I am an addict. This is true. But I am not an addict of heroin, alcohol, sex or gambling. Rather, the object of my addiction is tea. Luckily being a tea-addict is not frowned upon to the same degree as dependency on some of the above mentioned substances. This means that indulging in my addiction is not a source of guilt but rather something I have learned to cherish. Because, unless you take into consideration all the harmful effects of addiction, being an addict is actually kind of great.

Waking up in the morning I am not kindly disposed to the idea of leaving the safety of my blanket, but then I think of what awaits me. After the initial morning routines, I will bring a pan of water to the boil and pour it into the mug my sister brought me from Canada. Inside the mug a teabag and a generous helping of sugar await the arrival of the water, so that together they can create the magic brew called tea. As I pour the water, streaks of warm colour swirl out from the tea-bag and ephemeral streamers of steam rise from the cup, curling around each other as they evaporate into the morning air. The gentle refreshing aromas of Earl Grey waft through the room and already this hint of tea makes me feel more human. Perhaps I will survive the morning after all? I always drink my tea with milk, and therefore my final act is to drown the rich colour of the tea with a splash of milk, turning the contents of the mug a warm off-white. As I take the mug between both hands the warmth spreads into my arms in pleasurable shivers, and continues into the into the rest of me, melting away the early morning crankiness that tends to make me quite the little monster in the mornings. I slowly bring the mug close to my face breathing in the enticing aromas of black tea and bergamot. The first sip brings a sweet relief as my body thanks me for giving it what it has been longing for all morning. Then the sweet comforting taste of the tea reaches my brain and I thank any gods out there for giving me my addiction.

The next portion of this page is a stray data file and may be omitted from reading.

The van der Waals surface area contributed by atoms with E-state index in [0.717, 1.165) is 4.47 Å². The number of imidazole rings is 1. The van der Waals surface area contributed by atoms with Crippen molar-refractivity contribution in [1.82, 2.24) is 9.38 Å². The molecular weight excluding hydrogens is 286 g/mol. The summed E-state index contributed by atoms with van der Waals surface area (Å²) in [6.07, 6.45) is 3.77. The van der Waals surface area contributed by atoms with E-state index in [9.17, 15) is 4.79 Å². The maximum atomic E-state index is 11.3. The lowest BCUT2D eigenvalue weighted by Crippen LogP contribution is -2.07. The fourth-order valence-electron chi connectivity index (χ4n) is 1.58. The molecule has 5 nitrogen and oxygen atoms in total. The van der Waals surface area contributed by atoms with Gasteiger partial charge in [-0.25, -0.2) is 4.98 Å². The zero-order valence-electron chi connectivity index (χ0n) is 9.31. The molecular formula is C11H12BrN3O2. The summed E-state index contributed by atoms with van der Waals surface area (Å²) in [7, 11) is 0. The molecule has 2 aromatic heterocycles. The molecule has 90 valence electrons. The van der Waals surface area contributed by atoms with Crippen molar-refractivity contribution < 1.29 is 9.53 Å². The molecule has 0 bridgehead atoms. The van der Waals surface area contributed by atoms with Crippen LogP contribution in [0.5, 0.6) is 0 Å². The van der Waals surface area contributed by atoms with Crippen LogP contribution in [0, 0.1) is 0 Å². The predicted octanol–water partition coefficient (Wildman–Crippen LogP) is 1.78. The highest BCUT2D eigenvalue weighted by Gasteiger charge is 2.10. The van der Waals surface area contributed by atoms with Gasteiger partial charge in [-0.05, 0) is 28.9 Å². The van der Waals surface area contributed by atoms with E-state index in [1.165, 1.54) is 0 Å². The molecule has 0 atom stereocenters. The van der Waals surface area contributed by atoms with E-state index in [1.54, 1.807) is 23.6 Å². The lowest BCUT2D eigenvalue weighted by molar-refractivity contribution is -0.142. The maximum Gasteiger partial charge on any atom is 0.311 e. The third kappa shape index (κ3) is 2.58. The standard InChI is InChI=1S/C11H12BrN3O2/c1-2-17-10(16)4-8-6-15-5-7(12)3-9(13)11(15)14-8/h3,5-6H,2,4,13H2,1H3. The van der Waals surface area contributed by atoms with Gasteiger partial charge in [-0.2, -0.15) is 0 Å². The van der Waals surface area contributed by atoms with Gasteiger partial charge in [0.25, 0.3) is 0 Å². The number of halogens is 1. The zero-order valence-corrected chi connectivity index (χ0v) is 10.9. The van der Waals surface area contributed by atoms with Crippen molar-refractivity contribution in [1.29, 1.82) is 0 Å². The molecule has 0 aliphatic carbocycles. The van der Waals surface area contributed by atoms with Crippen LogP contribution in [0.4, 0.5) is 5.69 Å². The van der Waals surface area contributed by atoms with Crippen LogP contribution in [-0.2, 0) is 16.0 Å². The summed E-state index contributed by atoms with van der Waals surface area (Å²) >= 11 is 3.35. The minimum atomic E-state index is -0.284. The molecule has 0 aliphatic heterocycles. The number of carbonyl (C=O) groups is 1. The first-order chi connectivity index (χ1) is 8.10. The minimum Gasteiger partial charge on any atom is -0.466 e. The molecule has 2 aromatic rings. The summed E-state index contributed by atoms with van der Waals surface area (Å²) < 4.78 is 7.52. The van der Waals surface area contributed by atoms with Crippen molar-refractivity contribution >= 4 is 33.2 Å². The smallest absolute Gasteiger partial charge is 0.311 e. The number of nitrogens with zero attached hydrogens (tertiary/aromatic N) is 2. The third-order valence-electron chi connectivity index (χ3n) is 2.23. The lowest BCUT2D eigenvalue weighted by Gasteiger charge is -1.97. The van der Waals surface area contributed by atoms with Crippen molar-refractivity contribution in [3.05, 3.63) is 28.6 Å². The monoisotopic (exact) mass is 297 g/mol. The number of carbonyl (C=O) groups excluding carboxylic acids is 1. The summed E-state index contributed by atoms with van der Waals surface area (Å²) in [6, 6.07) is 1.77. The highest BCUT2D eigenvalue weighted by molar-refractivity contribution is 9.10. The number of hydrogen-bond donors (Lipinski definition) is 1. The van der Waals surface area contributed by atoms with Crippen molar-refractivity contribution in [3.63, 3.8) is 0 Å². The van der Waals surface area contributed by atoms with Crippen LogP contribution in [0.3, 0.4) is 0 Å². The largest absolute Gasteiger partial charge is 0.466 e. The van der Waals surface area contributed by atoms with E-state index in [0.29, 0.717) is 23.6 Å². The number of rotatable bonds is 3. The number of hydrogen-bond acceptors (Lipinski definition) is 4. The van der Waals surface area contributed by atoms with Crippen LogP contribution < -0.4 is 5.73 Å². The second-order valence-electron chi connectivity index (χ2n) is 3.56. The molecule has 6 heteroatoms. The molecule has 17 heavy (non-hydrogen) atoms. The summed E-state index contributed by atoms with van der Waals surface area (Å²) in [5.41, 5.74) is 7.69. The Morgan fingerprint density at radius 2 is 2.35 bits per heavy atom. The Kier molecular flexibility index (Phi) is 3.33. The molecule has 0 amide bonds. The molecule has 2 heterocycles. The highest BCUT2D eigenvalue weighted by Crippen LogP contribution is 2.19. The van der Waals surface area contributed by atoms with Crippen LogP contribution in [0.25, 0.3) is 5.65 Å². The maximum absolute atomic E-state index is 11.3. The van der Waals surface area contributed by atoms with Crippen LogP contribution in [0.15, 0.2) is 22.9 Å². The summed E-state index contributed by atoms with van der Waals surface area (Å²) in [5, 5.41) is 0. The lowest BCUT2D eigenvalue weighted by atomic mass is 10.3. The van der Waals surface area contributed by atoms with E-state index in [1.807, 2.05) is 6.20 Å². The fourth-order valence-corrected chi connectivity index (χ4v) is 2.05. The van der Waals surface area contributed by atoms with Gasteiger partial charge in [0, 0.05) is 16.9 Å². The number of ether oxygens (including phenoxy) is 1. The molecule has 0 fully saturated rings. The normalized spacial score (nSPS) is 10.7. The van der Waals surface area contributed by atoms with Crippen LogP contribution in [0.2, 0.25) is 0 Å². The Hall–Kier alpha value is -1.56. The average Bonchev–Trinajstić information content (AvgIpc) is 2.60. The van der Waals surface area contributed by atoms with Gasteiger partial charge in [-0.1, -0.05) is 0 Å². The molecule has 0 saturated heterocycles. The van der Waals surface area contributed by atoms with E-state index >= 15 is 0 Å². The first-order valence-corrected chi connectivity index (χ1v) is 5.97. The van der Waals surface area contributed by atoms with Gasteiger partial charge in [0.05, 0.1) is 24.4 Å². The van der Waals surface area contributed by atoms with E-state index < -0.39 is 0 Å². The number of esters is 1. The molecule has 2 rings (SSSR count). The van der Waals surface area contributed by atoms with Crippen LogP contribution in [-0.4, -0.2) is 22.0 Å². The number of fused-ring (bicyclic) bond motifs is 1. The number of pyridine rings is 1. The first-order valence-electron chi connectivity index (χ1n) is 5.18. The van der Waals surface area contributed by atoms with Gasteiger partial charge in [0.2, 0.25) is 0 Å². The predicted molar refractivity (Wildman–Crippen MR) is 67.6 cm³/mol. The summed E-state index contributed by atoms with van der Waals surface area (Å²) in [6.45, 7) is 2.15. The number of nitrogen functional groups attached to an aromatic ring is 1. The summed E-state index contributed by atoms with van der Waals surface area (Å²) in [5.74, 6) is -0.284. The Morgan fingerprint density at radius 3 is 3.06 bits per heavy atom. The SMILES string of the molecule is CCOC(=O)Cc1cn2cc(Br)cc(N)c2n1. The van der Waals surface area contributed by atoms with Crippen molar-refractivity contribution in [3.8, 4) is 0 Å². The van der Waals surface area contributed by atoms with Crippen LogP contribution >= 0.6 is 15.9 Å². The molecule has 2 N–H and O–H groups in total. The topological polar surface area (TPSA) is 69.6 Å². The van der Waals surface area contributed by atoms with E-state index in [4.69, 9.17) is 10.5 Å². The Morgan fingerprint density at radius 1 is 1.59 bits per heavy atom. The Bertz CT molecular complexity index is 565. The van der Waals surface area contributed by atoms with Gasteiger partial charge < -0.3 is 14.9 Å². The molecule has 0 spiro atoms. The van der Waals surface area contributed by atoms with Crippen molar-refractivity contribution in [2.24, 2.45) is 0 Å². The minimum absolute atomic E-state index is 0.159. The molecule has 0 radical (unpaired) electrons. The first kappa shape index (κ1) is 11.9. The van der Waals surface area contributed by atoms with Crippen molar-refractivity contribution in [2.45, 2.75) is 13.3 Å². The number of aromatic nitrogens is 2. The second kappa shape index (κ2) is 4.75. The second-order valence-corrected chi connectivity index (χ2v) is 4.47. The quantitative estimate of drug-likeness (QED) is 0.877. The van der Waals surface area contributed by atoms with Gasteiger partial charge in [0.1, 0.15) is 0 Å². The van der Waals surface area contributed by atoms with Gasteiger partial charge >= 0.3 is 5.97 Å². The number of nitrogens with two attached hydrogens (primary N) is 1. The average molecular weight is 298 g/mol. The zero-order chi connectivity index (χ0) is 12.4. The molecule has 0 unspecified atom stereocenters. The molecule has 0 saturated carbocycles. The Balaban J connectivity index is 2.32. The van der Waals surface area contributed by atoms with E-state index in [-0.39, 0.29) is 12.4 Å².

And this is just the first cup of tea. How would I survive a long day at work without the comfort of my tea? In the office I drink my tea from a large mug given to me by my colleagues as I left my previous job. It is decorated with all their signatures and I am grateful to them for knowing me well enough to give me this perfect present. The tea at work does not stand up to the quality of my tea at home, however. At home I store my teabags in metal containers to prevent the loss of aromas and the milk in the office is UHT milk – yuck! But still, tea is my consolation through all the day’s trials and tribulations.

I am a tea addict in general but an Earl Grey addict in particular. A British colleague of mine recently told me he never drinks Earl Grey because it is ‘the tea of posh people’. I suppose my love of Earl Grey stems from this very fact. During my childhood my family was not particularly wealthy and as a consequence the tea at home was always the cheapest kind. But in the summer we would go to the vacation house owned by my grandfather, and there the tea served was always Twinings Earl Grey. Still today, after years of drinking Earl Grey throughout the day, there are moments when the smell of it brings me back to those blissful days of summer. I suspect that my enduring love for this particular blend is connected to those memories.

If any real tea lovers are reading this blog and have managed to follow me this far, I know that they have several objections to my tea drinking habits. Not only do I make my tea with bags but I add both milk and sugar into Earl Grey! And how can I call myself a tea lover and drink a common brand like Twinings, found in any old supermarket?

I know my tea habits are not to everybody’s taste, but in the end there is no right or wrong to drinking tea. And as an addict I will even jump at the chance of a cup of faded Lipton Yellow label served in a cafe with coffee cream (extra big yuck!) when I need my fix.

For more information about tea-addiction you can check out these links:

Caffeine addiction and tea on livestrong.com

Confessions of a tea addict by Alexander McCall Smith (The Observer, Sunday 31 January 2010)

A Story About Tea Addiction on Kid In The Front Row Film Blog

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